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When does the Finalize event of a class fire?

P: n/a
VB 2005.

I have the following code in a Sub.

Dim oFred As SillyClass
oFred = New SillyClass
oFred.Gloop()
oFred = Nothing

Exit Sub

The Finalize code in the class does not fire until the .exe is closed.
I expected it to fire at either:-
- the point at which oFred is set to Nothing, or
- the point at which we exit from the Sub, and variable oFred goes out of
scope.

What are the rules governing when the Finalize code runs?

Thanks

Barry
Jun 27 '08 #1
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15 Replies


P: n/a
Neither, this is called by the garbage collector on which .NET memory
management is based.

Try :

http://msdn.microsoft.com/en-us/library/0s71x931.aspx for finalize details
and more generally http://msdn.microsoft.com/en-us/library/0xy59wtx.aspx for
the Garbage Collector itself...

--
Patrice
"Barry Flynn" <Anonymousea écrit dans le message de groupe de discussion :
uN**************@TK2MSFTNGP02.phx.gbl...
VB 2005.

I have the following code in a Sub.

Dim oFred As SillyClass
oFred = New SillyClass
oFred.Gloop()
oFred = Nothing

Exit Sub

The Finalize code in the class does not fire until the .exe is closed.
I expected it to fire at either:-
- the point at which oFred is set to Nothing, or
- the point at which we exit from the Sub, and variable oFred goes out of
scope.

What are the rules governing when the Finalize code runs?

Thanks

Barry

Jun 27 '08 #2

P: n/a
Barry Flynn wrote:
The Finalize code in the class does not fire until the .exe is closed.
I expected it to fire at either:-
- the point at which oFred is set to Nothing, or
- the point at which we exit from the Sub, and variable oFred goes out of
scope.
Read up on "Garbage Collection" and the "IDisposable" pattern (or
Interface).

The CLR will reclaim only Managed memory /if/ and when it needs to, i.e.
when it needs to allocate some /more/ memory to something else. For a
program as simple as the one you showed, it doesn't need to do so, so
the memory doesn't get reclaimed until the program dies.

Setting objects to Nothing in Visual Basic is [usually] a pointless
exercise. It does /not/ get rid of the object but, instead, just makes
it "eligible" for Garbage Collection which, as I've said, might take a
very long time to run and get rid of the object.

Please Note: This usually /does not/ matter.

You only need to "worry" about it if your class uses any "unmanaged"
resources. A simple example might be a file that you use for munging
data around through some external tool; when your object dies, it really
ought to "tidy up" (delete) its temporary file.

For things like this, implement the IDisposable pattern and have your
"client" code call the object's Dispose() method.

Class X
Implements IDisposable

Sub Finalize()
Me.Dispose( False )
End Sub

Public Sub Dispose()
Implements IDisposable.Dispose

Me.Dispose( True )

' If we've cleaned up after ourselves, we can /lighten/
' GC's load by telling it to /ignore/ this object.
GC.SuppressFinalize( Me )

End Sub

Private Sub Dispose( ByVal disposing as Boolean )
If ( disposing ) Then
' Called from "our" code, we can kill off "related" objects

If ( File.Exists( m_sTemporaryFilePath ) ) Then
File.Kill( m_sTemporaryFilePath )
End If

End If

' Otherwise, we've been called from the finaliser,
' Other objects may or may not exist,
' so we only do our /own/ stuff.

End Sub

End Class
Module Y
Sub Main()
Dim x2 as New X()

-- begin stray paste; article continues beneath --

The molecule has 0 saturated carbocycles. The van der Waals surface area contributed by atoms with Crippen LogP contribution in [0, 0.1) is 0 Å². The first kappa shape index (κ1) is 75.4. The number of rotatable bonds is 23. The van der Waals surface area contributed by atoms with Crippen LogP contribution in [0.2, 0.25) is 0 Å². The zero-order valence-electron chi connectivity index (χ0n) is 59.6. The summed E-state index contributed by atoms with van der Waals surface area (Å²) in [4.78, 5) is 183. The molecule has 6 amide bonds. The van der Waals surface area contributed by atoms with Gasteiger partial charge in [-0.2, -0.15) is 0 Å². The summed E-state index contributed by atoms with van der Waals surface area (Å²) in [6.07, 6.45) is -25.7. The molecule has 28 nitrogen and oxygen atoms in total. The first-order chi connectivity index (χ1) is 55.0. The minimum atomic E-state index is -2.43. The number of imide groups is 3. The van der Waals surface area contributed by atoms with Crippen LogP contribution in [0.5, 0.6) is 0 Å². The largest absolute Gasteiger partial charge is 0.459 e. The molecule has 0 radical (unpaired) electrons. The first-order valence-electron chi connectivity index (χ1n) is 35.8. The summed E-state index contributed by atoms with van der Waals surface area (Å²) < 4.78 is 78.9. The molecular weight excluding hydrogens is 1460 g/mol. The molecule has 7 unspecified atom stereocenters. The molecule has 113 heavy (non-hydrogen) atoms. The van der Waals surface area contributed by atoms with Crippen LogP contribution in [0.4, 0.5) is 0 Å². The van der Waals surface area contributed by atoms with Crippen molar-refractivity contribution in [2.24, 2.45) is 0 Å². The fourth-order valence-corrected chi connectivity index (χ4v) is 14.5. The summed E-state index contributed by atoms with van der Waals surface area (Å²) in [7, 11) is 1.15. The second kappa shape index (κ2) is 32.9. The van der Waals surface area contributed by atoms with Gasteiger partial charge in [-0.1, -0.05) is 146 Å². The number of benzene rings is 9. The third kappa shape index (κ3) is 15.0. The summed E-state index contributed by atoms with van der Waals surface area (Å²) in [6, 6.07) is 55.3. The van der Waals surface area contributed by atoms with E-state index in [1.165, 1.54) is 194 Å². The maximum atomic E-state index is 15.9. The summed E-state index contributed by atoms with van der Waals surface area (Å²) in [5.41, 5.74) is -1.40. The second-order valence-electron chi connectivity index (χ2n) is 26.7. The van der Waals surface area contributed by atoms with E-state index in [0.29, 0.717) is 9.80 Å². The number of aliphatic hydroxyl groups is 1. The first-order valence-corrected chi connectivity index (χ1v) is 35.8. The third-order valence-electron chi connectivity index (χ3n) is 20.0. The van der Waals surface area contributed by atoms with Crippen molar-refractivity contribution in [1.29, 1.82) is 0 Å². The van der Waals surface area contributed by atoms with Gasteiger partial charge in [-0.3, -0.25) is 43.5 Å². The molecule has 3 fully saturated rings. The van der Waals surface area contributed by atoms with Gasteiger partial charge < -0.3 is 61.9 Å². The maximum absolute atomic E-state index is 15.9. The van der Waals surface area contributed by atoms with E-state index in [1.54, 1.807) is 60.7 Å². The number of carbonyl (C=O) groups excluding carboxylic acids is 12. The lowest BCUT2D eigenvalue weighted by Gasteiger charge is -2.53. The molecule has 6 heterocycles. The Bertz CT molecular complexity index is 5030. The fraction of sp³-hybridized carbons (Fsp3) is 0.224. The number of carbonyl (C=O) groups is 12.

x2.DoSomething()
x2.DoSomethingElse()
x2.DoSomethingElseAgain()

' then, the important bit
x2.Dispose()

End Sub
End Module

HTH,
Phill W.
Jun 27 '08 #3

P: n/a
Barry,

It is managed code, which means as you have to bother about finalizing, then
start again with your design.

The clean up is done by Net, as it is fact so difficult that you cannot do
that anymore yourself.

Cor

"Barry Flynn" <Anonymouseschreef in bericht
news:uN**************@TK2MSFTNGP02.phx.gbl...
VB 2005.

I have the following code in a Sub.

Dim oFred As SillyClass
oFred = New SillyClass
oFred.Gloop()
oFred = Nothing

Exit Sub

The Finalize code in the class does not fire until the .exe is closed.
I expected it to fire at either:-
- the point at which oFred is set to Nothing, or
- the point at which we exit from the Sub, and variable oFred goes out of
scope.

What are the rules governing when the Finalize code runs?

Thanks

Barry

Jun 27 '08 #4

P: n/a
The clean up is done by Net

Dangerous words Cor.

I know that this is a very sore topic between us, but in my opinion
you can help .NET do the clean up by calling Dispose on IDisposable
objects when you're done with them and not letting this be done by the
GC / Finalizer.

Thanks,

Seth Rowe [MVP]

Jun 27 '08 #5

P: n/a
>The clean up is done by Net
>>
Dangerous words Cor.

I know that this is a very sore topic between us, but in my opinion
you can help .NET do the clean up by calling Dispose on IDisposable
objects when you're done with them and not letting this be done by the
GC / Finalizer.

Since Moving to VB 8 and then 9 in quick succession I have found the new
"Using" keyword very useful here.

--
Rory
Jun 27 '08 #6

P: n/a
Thanks for the various responses.

Barry
"Barry Flynn" <Anonymousewrote in message
news:uN**************@TK2MSFTNGP02.phx.gbl...
VB 2005.

I have the following code in a Sub.

Dim oFred As SillyClass
oFred = New SillyClass
oFred.Gloop()
oFred = Nothing

Exit Sub

The Finalize code in the class does not fire until the .exe is closed.
I expected it to fire at either:-
- the point at which oFred is set to Nothing, or
- the point at which we exit from the Sub, and variable oFred goes out of
scope.

What are the rules governing when the Finalize code runs?

Thanks

Barry


Jun 27 '08 #7

P: n/a
Seth,

There is a differnce what you can do and what you should do.